VI.. Liao-Song Relations --
4.. Liao Civilization --
I.. Multicultural Adaptations --
II.. Khitan Society --
III.. Patterns of Acculturation --
IV.. Buddhism in Khitan Life --
V.. Interpretations of Liao Success --
5.. Creating the Song Dynasty --
I.. The Vigor of the Later Zhou and the Founding of the Song --
II.. On Being the Emperor in Tenth-Century China --
III.. Governing China --
IV.. The Military Problem --
6.. The World of Ideas in Northern Song China --
I.. The Man of the Age: Ouyang Xiu --
II.. The Course of a Song Dynasty Official Career --
III.. The Civil Service Examination System --
IV.. The Social Impact of the Song Examination System --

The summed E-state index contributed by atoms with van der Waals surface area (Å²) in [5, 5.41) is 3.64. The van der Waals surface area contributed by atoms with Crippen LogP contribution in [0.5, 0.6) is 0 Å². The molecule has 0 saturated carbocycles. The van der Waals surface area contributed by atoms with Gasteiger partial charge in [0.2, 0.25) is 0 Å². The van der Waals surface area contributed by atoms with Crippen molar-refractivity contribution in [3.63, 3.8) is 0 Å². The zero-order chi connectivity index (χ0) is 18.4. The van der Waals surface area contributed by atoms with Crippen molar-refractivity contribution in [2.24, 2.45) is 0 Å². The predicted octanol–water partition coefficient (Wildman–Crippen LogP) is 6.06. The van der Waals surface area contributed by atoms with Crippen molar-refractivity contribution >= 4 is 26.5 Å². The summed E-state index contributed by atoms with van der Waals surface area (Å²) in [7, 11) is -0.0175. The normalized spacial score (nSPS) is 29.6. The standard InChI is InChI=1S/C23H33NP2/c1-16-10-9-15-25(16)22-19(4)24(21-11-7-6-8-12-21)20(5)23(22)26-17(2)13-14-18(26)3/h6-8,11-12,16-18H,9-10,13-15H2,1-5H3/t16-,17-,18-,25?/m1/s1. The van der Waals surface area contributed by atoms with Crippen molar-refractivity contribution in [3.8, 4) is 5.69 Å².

V.. Political Reform and Political Thought --
VI.. Neo-Confucian Philosophical Thought --
7.. Dimensions of Northern Song Life --
I.. High Culture --
II.. The Example of Su Shi --
III.. The New Elite and Song High Culture --
IV.. Religion in Song Life --
V.. Song Society --
8.. Origins of the Xi Xia State --
I.. The Tangut People: Names and Ethnic Identities --
II.. Early History of the Tangut Tribal People --
III.. The Tanguts Come into the Song Orbit --
IV.. Yuanhao Proclaims the Xia Dynasty --
V.. The Xi Xia as an Imperial Dynasty --
Part 2. Conquest Dynasties and the Southern Song 1127-1279 --
9.. The "Wild Jurchens" Erupt into History --
I.. Aguda's Challenge --
II.. The End of the Liao Dynasty --
III.. The Northern Song Falls to the Jurchens --
IV.. Who Were These Jurchens? --
V.. Explaining the Jurchens' Success --
10.. The Jurchen State and Its Cultural Policy --
I.. The Conquerors Turn to Governing --
II.. The Period of Dual Institutions, 1115-1135 --